maxThe "Max Issues" statistic (or the maximum value in numeric reports).

 

All statistics are customized in a customizeRender block, using the stat command followed by a stat name from the table above.

For example, to hide the "Total Issues" statistic from a report, use the following customizer script:

customizeRender {
    stat "total" show false
}

In addition to hiding the statistic, you can also change its name with the title command. For example:

customizeRender {
    stat "min" title "Smallest # of Issues"
}

You can also ask Dataplane to display the actual numeric statistic in a different format using the format command. The format command uses a Java-based format string to define how to display the statistic. Although many more complicated transformations can be performed, in general, the characters "%f" will be replaced with the value of the statistic.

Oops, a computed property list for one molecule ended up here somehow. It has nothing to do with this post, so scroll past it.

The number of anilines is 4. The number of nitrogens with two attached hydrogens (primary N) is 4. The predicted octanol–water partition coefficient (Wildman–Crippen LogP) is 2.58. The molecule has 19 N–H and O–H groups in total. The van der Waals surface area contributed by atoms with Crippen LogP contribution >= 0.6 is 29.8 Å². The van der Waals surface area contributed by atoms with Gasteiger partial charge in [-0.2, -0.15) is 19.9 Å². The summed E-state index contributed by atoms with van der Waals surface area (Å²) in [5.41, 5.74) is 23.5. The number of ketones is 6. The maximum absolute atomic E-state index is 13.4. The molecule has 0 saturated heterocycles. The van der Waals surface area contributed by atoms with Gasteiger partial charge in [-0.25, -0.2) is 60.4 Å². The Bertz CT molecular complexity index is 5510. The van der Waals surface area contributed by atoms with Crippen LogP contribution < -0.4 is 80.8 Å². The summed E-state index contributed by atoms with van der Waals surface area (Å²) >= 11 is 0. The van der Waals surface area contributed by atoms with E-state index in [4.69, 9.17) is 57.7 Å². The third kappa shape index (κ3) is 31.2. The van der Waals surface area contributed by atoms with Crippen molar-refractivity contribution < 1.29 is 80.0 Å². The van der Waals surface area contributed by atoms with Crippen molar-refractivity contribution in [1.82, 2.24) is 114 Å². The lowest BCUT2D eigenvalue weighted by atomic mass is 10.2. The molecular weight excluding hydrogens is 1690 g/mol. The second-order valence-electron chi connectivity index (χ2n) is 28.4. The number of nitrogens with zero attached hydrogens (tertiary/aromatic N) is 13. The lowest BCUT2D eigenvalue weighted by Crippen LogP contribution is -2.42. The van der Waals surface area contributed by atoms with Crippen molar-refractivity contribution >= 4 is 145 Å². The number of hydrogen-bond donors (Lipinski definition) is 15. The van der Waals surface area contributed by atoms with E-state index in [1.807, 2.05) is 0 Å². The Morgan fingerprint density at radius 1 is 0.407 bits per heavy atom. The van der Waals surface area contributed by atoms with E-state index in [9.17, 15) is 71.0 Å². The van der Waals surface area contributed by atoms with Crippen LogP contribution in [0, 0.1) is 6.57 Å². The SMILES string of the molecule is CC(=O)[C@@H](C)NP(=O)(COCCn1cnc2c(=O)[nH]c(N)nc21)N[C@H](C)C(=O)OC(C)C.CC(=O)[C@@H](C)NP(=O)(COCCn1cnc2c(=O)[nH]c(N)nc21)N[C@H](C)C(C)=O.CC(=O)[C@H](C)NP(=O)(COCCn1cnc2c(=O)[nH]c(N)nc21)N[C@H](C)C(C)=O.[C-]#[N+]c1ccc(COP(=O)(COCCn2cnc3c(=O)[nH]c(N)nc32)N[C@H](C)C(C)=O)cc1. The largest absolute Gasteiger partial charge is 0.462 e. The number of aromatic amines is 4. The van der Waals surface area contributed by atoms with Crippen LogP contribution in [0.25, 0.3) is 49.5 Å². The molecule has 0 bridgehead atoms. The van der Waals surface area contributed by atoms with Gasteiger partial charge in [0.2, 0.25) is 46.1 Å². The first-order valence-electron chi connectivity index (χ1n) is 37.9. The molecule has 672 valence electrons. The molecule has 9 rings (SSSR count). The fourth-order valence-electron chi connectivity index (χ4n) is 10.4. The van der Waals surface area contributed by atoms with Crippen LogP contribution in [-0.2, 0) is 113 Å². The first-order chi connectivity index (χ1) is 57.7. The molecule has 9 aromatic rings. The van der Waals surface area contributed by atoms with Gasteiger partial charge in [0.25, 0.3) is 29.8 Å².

For example, if a Sum Numeric Field report is used to sum a field that contains a quantity of US Dollars, you can use the format command to add a "USD" prefix to the statistic as follows:

customizeRender {
    stat "total" format "USD %f"
}

Certain characters in the format string, such as the $ sign, need to be escaped with a "\" character. For example, to display all statistics with dollar signs in front:

customizeRender {
    stat "total" format "\$%f"
    stat "min" format "\$%f"
    stat "max" format "\$%f"
    stat "ave" format "\$%f"
}

If we wanted to customize the statistic further so that numbers are displayed with the "," character to separate groups of thousands, we can use the following:

customizeRender {
    stat "total" format "\$%,.02f"
    stat "min" format "\$%,.02f"
    stat "max" format "\$%,.02f"
    stat "ave" format "\$%,.02f"
}

The display format string supports many other options for advanced users; see the Java String format documentation for more details.